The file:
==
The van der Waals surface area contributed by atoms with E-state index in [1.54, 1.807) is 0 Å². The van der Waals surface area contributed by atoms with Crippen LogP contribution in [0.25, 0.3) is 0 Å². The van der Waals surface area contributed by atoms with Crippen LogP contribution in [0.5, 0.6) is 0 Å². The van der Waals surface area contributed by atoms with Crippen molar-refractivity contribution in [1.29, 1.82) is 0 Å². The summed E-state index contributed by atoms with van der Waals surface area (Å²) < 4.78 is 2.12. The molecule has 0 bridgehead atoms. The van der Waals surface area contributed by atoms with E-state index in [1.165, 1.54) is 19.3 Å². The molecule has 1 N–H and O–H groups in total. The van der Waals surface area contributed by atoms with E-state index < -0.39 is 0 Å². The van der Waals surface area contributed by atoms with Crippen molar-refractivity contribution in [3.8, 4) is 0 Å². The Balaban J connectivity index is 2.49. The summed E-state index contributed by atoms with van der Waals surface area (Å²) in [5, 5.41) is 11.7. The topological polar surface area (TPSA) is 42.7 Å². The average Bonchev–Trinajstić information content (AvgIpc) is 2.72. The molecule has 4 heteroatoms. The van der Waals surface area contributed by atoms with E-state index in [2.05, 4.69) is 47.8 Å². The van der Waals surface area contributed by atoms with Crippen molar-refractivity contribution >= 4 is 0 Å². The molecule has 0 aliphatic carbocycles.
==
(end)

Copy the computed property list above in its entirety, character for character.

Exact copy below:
The van der Waals surface area contributed by atoms with E-state index in [1.54, 1.807) is 0 Å². The van der Waals surface area contributed by atoms with Crippen LogP contribution in [0.25, 0.3) is 0 Å². The van der Waals surface area contributed by atoms with Crippen LogP contribution in [0.5, 0.6) is 0 Å². The van der Waals surface area contributed by atoms with Crippen molar-refractivity contribution in [1.29, 1.82) is 0 Å². The summed E-state index contributed by atoms with van der Waals surface area (Å²) < 4.78 is 2.12. The molecule has 0 bridgehead atoms. The van der Waals surface area contributed by atoms with E-state index in [1.165, 1.54) is 19.3 Å². The molecule has 1 N–H and O–H groups in total. The van der Waals surface area contributed by atoms with E-state index < -0.39 is 0 Å². The van der Waals surface area contributed by atoms with Crippen molar-refractivity contribution in [3.8, 4) is 0 Å². The Balaban J connectivity index is 2.49. The summed E-state index contributed by atoms with van der Waals surface area (Å²) in [5, 5.41) is 11.7. The topological polar surface area (TPSA) is 42.7 Å². The average Bonchev–Trinajstić information content (AvgIpc) is 2.72. The molecule has 4 heteroatoms. The van der Waals surface area contributed by atoms with E-state index in [2.05, 4.69) is 47.8 Å². The van der Waals surface area contributed by atoms with Crippen molar-refractivity contribution >= 4 is 0 Å². The molecule has 0 aliphatic carbocycles.